Another movement I think we have to pay attention to is funk from São Paulo because funk paulista is very different from the funk carioca. In funk carioca, there is more rhythm. There is more dance. Passinho comes from funk carioca. Here in São Paulo, the there is more attention to the lyrics. They talk about reality. they talk about the lifestyle. They talk about how they want to be. This is a reflection from funk ostentação when the locals of Brazil started to have money and they started to buy things and sing about brands. So the funk paulista is now showing that they don’t need to just sing about brands. They can sing about a lot of things. They are talking about their culture, their lifestyle. And it becomes a trend like passinho do romano. So I think Pará, Bahia, and funk paulista are the new true directions of Brazilian music… with the rasterinha too.
So now, the World Cup’s starting. What’s it like in São Paulo right now?
[Laughs] Here in my neighborhood, there are a lot of people screaming out the window. They are playing vuvuzelas. There is a kind of party. There is a feeling of party here. I can see some streets where they painted the streets. They put flags in the windows, on the doors, on the gates. There is a very good movement here–that is people complaining against the World Cup, but it’s not in residential areas. That is more next to the stadium and downtown, not the old neighborhoods like where I am now.
So what do you think about the World Cup personally? Do you agree with the protesters or are you more happy about it?
I don’t like football. It’s a problem for me, but my point of view is that Brazilians have started to learn how to do politics. We can’t say now, “Ohh, we don’t want the World Cup in Brazil.” This was decided like four, five years ago. That is the point. You have to say, “No, we don’t want it. Let’s call for a vote to see if the population wants it or not.” After the thing is decided, we can’t say, “Oh, we don’t want it anymore.” The movement against the World Cup is very good for Brazilians to understand how politics work. So, if you want to do something now, you have to start thinking about the Olympics. That is four years in the future. We don’t want another big event in Brazil, so complain against the Olympics to say there is not time for big events in Brazil. We have to start getting better schools, better hospitals, better transportation, better government. There are a lot of points. So, Brazilians are starting to see how it works.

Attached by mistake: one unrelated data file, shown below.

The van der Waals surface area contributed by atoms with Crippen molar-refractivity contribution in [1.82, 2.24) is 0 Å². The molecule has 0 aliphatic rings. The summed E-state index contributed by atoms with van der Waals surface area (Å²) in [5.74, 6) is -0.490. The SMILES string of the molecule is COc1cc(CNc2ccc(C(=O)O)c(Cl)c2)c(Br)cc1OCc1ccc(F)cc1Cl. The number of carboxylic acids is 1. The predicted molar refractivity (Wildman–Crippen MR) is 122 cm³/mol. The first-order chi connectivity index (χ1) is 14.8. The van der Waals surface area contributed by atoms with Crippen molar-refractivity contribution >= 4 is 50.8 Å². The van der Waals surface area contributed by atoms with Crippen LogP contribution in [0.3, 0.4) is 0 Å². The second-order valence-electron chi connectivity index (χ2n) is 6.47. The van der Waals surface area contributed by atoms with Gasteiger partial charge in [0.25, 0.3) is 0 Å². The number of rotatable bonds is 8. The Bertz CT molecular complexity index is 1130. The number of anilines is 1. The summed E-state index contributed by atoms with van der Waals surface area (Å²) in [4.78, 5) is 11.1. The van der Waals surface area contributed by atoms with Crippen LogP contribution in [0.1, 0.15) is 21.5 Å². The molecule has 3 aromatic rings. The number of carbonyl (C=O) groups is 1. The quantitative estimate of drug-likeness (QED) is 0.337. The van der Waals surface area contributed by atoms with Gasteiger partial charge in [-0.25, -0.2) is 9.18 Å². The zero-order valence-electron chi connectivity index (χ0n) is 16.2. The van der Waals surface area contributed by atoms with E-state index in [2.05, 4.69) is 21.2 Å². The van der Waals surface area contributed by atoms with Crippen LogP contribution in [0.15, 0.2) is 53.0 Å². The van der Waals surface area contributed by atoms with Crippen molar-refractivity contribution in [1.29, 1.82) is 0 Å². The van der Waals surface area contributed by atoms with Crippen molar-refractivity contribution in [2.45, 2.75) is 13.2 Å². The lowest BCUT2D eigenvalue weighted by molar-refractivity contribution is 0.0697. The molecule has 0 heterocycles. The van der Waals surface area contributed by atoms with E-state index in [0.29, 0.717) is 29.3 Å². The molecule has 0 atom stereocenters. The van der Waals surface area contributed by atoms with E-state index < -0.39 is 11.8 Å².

I think the World Cup is a very happy party. Brazil is the only country to have five championships. It’s something that gives Brazil a lot of respect. And football is a very popular culture in Brazil, so I think that it is important for the World Cup to be here for the players, for the crowd, for the public. I will watch some games. I will watch Brazil now. I am not like, “Oh, don’t have the World Cup.” It was decided several years ago. Now we have to accept that.
And what do musicians you know think about it?
For musicians, it’s a very big problem here because the underground scene here is very closed and there is no money, so musicians want to to do something for the World Cup and get some shine, you know? “Let’s make some music for the World Cup and appear on TV Gobo.” There is this kind of thinking. “Let’s do some kind of music about the World Cup and try to gain a lot of money on that song.”
Is there anything else that you’d like to talk about?
Yes, I think there is a very interesting point to say–Brazil is a very huge country, 126 years old. I’ve traveled around some states here and every time I go to a new state, I listen to new styles and new producers. It’s always something I’ve never heard. A lot of Brazilian music come from Sao Pãulo and Rio de Janeiro. These movements like tecno brega and Bahia bass are something that’s very, very young because they are just receiving attention now. It was very common to see producers from Bahia, Pará, Recife, Pernambuco, Amazonas creating tracks with influences from the cultures of Sao Pãulo and Rio de Janeiro. Now, Braza and I will start to look for sounds from Brazil, like in Recife–it’s a state in Pernambuco–there is a scene called gangsta brega. This is a mix of tecno brega culture from Pará and the funk ostentação from Sao Pãulo, and they call it gangsta brega. No one talks about that, you know? There is a culture in the Amazonas with a lot of music we never heard. And there are producers making electronic music with that influence. It is very important for Brazil to show that there is more culture that’s still undiscovered. So, I think the most important thing about Brazil is the culture. There is baile funk, there is tecno brega, there is funk osentação, there is the Bahia Bass, there is samba, there is axé. There are a lot of sounds we have yet to see and we have to open our minds to more new sounds to come.